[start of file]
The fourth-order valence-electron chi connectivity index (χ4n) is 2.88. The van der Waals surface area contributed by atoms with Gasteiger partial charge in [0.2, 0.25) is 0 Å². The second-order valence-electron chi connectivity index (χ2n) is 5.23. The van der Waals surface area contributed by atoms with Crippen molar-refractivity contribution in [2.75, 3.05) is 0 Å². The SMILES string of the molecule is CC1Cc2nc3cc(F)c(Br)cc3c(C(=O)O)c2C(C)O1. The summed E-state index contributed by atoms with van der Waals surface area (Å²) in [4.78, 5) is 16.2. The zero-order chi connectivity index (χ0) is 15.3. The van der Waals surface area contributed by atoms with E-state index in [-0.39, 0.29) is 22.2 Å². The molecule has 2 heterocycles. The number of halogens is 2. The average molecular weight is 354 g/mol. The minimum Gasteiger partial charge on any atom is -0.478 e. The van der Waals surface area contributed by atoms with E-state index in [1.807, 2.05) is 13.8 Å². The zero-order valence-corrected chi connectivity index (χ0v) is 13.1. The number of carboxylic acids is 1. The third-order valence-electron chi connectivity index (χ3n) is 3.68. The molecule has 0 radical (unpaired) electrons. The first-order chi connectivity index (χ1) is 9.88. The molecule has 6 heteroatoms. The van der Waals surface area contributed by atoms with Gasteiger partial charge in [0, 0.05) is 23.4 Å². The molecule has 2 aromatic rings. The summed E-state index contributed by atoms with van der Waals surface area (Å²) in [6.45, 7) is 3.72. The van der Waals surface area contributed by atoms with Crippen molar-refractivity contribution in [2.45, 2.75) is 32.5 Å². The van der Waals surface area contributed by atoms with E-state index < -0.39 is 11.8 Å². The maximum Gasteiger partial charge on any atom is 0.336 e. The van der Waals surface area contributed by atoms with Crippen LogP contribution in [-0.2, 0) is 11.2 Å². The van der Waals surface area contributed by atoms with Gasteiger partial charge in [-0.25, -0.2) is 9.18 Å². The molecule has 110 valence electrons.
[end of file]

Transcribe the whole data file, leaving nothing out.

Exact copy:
The fourth-order valence-electron chi connectivity index (χ4n) is 2.88. The van der Waals surface area contributed by atoms with Gasteiger partial charge in [0.2, 0.25) is 0 Å². The second-order valence-electron chi connectivity index (χ2n) is 5.23. The van der Waals surface area contributed by atoms with Crippen molar-refractivity contribution in [2.75, 3.05) is 0 Å². The SMILES string of the molecule is CC1Cc2nc3cc(F)c(Br)cc3c(C(=O)O)c2C(C)O1. The summed E-state index contributed by atoms with van der Waals surface area (Å²) in [4.78, 5) is 16.2. The zero-order chi connectivity index (χ0) is 15.3. The van der Waals surface area contributed by atoms with E-state index in [-0.39, 0.29) is 22.2 Å². The molecule has 2 heterocycles. The number of halogens is 2. The average molecular weight is 354 g/mol. The minimum Gasteiger partial charge on any atom is -0.478 e. The van der Waals surface area contributed by atoms with E-state index in [1.807, 2.05) is 13.8 Å². The zero-order valence-corrected chi connectivity index (χ0v) is 13.1. The number of carboxylic acids is 1. The third-order valence-electron chi connectivity index (χ3n) is 3.68. The molecule has 0 radical (unpaired) electrons. The first-order chi connectivity index (χ1) is 9.88. The molecule has 6 heteroatoms. The van der Waals surface area contributed by atoms with Gasteiger partial charge in [0, 0.05) is 23.4 Å². The molecule has 2 aromatic rings. The summed E-state index contributed by atoms with van der Waals surface area (Å²) in [6.45, 7) is 3.72. The van der Waals surface area contributed by atoms with Crippen molar-refractivity contribution in [2.45, 2.75) is 32.5 Å². The van der Waals surface area contributed by atoms with E-state index < -0.39 is 11.8 Å². The maximum Gasteiger partial charge on any atom is 0.336 e. The van der Waals surface area contributed by atoms with Crippen LogP contribution in [-0.2, 0) is 11.2 Å². The van der Waals surface area contributed by atoms with Gasteiger partial charge in [-0.25, -0.2) is 9.18 Å². The molecule has 110 valence electrons.